I love you, because you are the only person who made sense of me. And made me, possible.
Let me just get a couple of things straight before we get started. I haven’t read the book, therefore this merely a conundrum of thoughts about the movie itself. But, I’m actually considering adding it to massive pile of future books on my shelf, so, if you have some opinions to share about said manuscript feel free to do it on the comment section.
The Danish Girl. First things first, anyone that has read one or two of my pseudo-intelectual views on the fresh generation of actors is quite aware I have a thing for Eddie Redmayne. You may call it a special kind of faith, I do. But, oh boy, did he screw me on this one (I do mean figuratively, you know). Eddie’s performance is exaggerated, I think, and Tom Hooper doesn’t deliver, bless his heart and intentions, but he really doesn’t. But, we’ll get to Mr. Hooper in a moment. The beauty of this movie, and there is some, not all is lost, is in Alicia Vikander‘s performance. She stole what Eddie once seemed to have, subtlety and power make a wonderful combination. Redmayne’s entire act is quite fake, it lacks meaning, it’s far too theatrical, it looses its sense of purpose.
Tom Hooper missed the mark on this one as well, I believe. Sure there were some good moments, the poeticization of Lili’s view on transgender’s role in nature is quite endearing (I’m not sure of its accuracy, as I admit to know very little of how a person like Lili would feel, and I do mean that with sincere respect), but it just doesn’t all come together properly. It jumps and it doesn’t land safely, it’s neatly cut but it would never make a decent collage.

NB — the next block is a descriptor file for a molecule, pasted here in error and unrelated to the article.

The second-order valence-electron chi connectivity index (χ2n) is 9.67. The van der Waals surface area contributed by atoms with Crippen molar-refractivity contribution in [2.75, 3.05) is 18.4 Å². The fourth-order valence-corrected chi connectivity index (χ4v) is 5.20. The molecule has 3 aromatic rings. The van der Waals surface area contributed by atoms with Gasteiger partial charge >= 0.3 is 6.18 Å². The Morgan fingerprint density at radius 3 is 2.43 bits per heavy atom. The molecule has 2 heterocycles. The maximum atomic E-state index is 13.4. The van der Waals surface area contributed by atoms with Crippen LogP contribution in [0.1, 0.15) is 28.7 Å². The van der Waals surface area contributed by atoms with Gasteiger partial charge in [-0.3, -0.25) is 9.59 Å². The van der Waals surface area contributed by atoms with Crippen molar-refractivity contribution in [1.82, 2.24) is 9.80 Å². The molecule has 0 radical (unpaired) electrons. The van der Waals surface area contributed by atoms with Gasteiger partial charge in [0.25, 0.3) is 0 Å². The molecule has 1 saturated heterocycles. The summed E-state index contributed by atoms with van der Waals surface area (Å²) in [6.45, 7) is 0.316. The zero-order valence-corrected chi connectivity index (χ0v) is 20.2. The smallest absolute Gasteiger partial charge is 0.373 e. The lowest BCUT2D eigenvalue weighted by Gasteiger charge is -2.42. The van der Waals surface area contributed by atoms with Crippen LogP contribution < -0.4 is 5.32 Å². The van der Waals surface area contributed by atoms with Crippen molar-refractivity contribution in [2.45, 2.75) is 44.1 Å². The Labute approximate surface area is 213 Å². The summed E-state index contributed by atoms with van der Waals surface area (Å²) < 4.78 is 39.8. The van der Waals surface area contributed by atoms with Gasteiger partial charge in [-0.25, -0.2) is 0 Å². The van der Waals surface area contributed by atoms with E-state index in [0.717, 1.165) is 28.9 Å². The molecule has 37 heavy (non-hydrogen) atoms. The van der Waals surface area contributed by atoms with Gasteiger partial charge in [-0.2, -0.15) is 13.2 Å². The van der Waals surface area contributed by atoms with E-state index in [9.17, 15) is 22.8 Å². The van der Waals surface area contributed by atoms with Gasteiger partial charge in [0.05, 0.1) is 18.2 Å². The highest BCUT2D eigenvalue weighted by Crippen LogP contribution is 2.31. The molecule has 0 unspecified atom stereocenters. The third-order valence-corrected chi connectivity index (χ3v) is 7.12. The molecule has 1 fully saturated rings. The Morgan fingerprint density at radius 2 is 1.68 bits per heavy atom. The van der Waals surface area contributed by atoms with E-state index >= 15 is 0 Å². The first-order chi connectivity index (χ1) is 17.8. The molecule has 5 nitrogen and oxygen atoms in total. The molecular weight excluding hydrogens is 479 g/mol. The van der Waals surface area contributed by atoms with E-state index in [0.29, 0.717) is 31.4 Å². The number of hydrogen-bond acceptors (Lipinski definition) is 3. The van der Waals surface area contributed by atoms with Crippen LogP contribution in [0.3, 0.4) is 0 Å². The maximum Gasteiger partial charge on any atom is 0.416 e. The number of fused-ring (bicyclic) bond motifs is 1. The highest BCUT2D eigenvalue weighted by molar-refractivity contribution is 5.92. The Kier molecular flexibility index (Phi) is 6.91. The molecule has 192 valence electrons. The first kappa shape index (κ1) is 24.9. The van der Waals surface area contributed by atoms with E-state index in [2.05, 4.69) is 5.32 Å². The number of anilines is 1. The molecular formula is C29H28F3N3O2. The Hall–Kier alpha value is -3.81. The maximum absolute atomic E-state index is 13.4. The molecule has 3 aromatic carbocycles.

You would figure that has been Hooper’s issue. He’s quite the magician when it comes to weirdly colored walls and artsy close-ups, and that’s wonderful, more power to him. But, the way he tells his stories, it might have been fresh on The King’s Speech era, but it hasn’t found a way of reinventing itself, it has become dull and overly polished. Much like Eddie Redmayne, his gestures might be on point, and the issue isn’t even his over the top theatrical ways, there’s just nothing there. He may frown his lips uncontrollably all he wants and force an ugly cry time and time again, yet, while there isn’t a damn thing going through is eyes, it will amount to nothing.
So, yes, this one is Vikander’s show. And I’m glad it is. She saved everything she could. And, in the end, it’s also Gerda’s show, the struggle of this woman who’s completely stripped off the husband she loves in a brutal way is also important, in my eyes, it was the most important. And I’m guessing that’s the point. Since she is indeed the Danish Girl.
It’s a dull movie. Dull for its potential. Don’t take this the wrong way, The Danish Girl is not necessarily a piece of cinematic junk. It’s an OK movie, you might even enjoy it on Sunday afternoon, get to the end of it inspired. But, it will be hard not to think it could have been more. And it wasn’t. Heck, if it weren’t for some sex scenes on that I could have taken a nap. Seriously. It’s always sad when a movie has to rely on boobs and pubes to make it, even sadder in this particular case, honestly.
Yet, on a side important note, I noticed quite a few people were shocked by the screening and some poorly placed jokes were tossed. And you know what? That’s a great thing. People questioning, people being confronted with something they weren’t expecting, new realities that are decades old and still leave some inconvenient sighs. So, for what is worth, I do believe The Danish Girl is, on that sense, a step in the right direction. With all the pretty sets and Academy award winners running naked you might forget movies are somewhat (a huge somewhat) about that, embroiling new things on people’s mentalities and, at their own pace, changing the world, bit by bit, scene by scene.
The Danish Girl. Have you seen it? Share your thoughts about it with us!